Duke Greenhill, founder and CEO of branding consultancy Greenhill + Partners, believes that the luxury retail market is the ideal proving ground for in-store mobile media, thanks to luxury shoppers’ demand for higher convenience, better service and unique shopping experiences. Because of this, mobile integration also offers exorbitant potential to increase sales and enhance luxury brand equity. Luxury designers and brands are beginning to catch on to this, and it will not be long before the way we shop for luxury goods will drastically change. The best luxury brand strategies are those that are natural extensions of the consumer experience. Mobile media is, by definition, just that. Think about the psychological and emotional components that drive luxury retail, and take a look at a few innovations you may see in your favorite stores soon:
What is the consumer experience from the moment that a shopper approaches the door?
Greenhill says “approaches,” because in many cases, the cost of simply putting someone at the door to open it for customers can generate marked increases in store loyalty, sales and brand equity.
The reason is, luxury shopping is about just that: shopping, not the items one buys. And it is the perks, such as having the door opened for you, that make luxury retail experiences different.
High-end customers demand to be immediately gratified by the purchases they have not even yet made, and a personalized mobile experience can add the value to sate that demand.
Greenhill states that mobile should include a personalized greeting when a registered customer enters the store. Also ensure immediate inventory with images of items that fit the customers purchase history.
Greenhill also recommends a hybrid in-store/online luxury shopping experience to let the consumer physically shop the store, and through one-click purchasing, select his or her items by smartphone—the purchases will simply be shipped or delivered depending on the customers registered preferences. The possibilities are endless.
Affluent consumers are increasingly drawn to “shopping anonymity.”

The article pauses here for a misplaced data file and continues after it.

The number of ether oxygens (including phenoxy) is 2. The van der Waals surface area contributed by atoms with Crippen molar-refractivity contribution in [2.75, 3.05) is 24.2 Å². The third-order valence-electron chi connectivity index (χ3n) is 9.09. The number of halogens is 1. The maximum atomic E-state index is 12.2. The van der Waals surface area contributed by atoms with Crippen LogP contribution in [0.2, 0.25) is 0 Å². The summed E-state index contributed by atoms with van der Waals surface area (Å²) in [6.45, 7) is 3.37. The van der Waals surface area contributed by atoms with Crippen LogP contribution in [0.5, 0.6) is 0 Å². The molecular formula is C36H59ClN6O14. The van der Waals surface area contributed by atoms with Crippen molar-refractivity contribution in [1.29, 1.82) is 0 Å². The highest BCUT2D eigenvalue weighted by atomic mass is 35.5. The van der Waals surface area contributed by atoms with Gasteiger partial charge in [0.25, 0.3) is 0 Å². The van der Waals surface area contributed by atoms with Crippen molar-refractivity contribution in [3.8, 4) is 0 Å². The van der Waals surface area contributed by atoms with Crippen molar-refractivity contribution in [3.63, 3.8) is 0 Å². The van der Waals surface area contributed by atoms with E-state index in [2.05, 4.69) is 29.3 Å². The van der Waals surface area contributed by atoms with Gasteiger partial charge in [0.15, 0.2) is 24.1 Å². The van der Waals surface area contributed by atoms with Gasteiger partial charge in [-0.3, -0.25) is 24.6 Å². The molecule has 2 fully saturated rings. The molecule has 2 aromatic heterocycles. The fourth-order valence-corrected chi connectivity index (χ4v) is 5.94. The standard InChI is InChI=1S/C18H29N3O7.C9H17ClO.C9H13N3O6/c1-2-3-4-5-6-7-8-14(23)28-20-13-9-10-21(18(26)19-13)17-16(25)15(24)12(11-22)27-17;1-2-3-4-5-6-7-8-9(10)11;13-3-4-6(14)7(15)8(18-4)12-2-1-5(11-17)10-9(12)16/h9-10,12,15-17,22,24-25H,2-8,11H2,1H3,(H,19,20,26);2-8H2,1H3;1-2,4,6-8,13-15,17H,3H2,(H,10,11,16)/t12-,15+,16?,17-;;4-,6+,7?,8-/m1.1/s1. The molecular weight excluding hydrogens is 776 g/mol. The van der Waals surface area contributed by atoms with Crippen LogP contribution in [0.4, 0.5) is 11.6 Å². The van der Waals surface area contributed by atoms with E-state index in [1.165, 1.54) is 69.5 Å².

In this case, anonymity does not mean invisibility – luxury consumers still want to be noticed – but they want equally to feel like their shopping experience is private.
Likewise, the very foundation of smartphone technology is to remain ever connected, but simultaneously, connected in private: private texts, private calls, communication on an exclusive level.
Luxury retailers can easily leverage mobile technology to satisfy this demand with simple innovations.
Take frequent customer rewards systems and personalized promotions. Retailers can determine a profitable purchase-to-discount paradigm, and individual customers could be notified of “specials” on their smartphones upon entering a store via proximity and BlueTooth technology.
Based on customers’ interests and purchase history, personalizing the promotions and linking them to a rewards program will be a simple matter.
Exclusive connectedness and communication is achieved and higher sales, too.
By adding a ticking clock to the promotion – “Valid only for this visit” – the urgency and immediacy of the mobile in-store experience grows.
Luxury shoppers, though interested in anonymity, are social animals nonetheless.
Just like anyone else, they like to know what their friends are buying, which items are best-selling and which items they will be the first on their block to have.
Imagine the possibilities of a friend feature that can provide shoppers with news about what their friends recently purchased—say goodbye to the days of showing up at a party in the same dress as a friend.
A hierarchy of top-selling items and reviews would also greatly affect purchase decisions. And contrary to intuition, studies show that affluent shoppers are perhaps more influenced by value items than middle-class ones—but they do not like to appear to be concerned with prices.
Immediate access to sales, specials and prices on the privacy of their smartphones would drastically enhance consumer experience and store revenue.
One of the hottest frontiers in in-store mobile technology is geo-location service: how to leverage mobile phone GPS technology.
The most basic integration of this technology—and doubly exciting since it also feeds a basic human instinct to know where one is geo-spatially—are map features.
It is key to provide shoppers with a quick and easy way to navigate stores and find what they are looking for, or perhaps find the nearest store with the item they want in stock.
Expect to see mobile integration increase exponentially in luxury stores this year, but do not worry about the jobs of the sales associates just yet.
In-the-flesh assistance is still the crux of customer service, and customer service in the luxury retail business is tantamount to success.
Greenhill firmly believes that mobile technology will no doubt change the way we shop, and probably sooner than later.